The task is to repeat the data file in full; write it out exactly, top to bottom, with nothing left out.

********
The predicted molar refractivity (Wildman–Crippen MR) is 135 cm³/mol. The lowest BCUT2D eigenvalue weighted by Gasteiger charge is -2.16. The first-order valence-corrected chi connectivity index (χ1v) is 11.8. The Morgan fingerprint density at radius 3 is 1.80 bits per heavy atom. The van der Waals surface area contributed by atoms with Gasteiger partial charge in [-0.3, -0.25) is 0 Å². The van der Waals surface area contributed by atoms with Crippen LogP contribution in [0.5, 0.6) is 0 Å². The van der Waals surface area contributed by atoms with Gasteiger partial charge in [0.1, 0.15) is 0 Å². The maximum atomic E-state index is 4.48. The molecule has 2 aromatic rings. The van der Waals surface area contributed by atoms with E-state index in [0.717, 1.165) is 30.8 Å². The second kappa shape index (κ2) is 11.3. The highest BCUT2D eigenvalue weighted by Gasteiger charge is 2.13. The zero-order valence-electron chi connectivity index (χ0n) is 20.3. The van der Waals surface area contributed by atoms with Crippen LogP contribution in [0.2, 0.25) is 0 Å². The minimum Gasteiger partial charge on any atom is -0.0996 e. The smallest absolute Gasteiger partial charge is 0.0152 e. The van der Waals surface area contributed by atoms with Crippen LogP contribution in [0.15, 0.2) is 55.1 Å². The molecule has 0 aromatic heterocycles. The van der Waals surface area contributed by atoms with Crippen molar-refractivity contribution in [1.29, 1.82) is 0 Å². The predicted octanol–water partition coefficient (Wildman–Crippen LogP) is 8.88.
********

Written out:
The predicted molar refractivity (Wildman–Crippen MR) is 135 cm³/mol. The lowest BCUT2D eigenvalue weighted by Gasteiger charge is -2.16. The first-order valence-corrected chi connectivity index (χ1v) is 11.8. The Morgan fingerprint density at radius 3 is 1.80 bits per heavy atom. The van der Waals surface area contributed by atoms with Gasteiger partial charge in [-0.3, -0.25) is 0 Å². The van der Waals surface area contributed by atoms with Crippen LogP contribution in [0.5, 0.6) is 0 Å². The van der Waals surface area contributed by atoms with Gasteiger partial charge in [0.1, 0.15) is 0 Å². The maximum atomic E-state index is 4.48. The molecule has 2 aromatic rings. The van der Waals surface area contributed by atoms with E-state index in [0.717, 1.165) is 30.8 Å². The second kappa shape index (κ2) is 11.3. The highest BCUT2D eigenvalue weighted by Gasteiger charge is 2.13. The zero-order valence-electron chi connectivity index (χ0n) is 20.3. The van der Waals surface area contributed by atoms with Crippen LogP contribution in [0.2, 0.25) is 0 Å². The minimum Gasteiger partial charge on any atom is -0.0996 e. The smallest absolute Gasteiger partial charge is 0.0152 e. The van der Waals surface area contributed by atoms with Crippen LogP contribution in [0.15, 0.2) is 55.1 Å². The molecule has 0 aromatic heterocycles. The van der Waals surface area contributed by atoms with Crippen molar-refractivity contribution in [1.29, 1.82) is 0 Å². The predicted octanol–water partition coefficient (Wildman–Crippen LogP) is 8.88.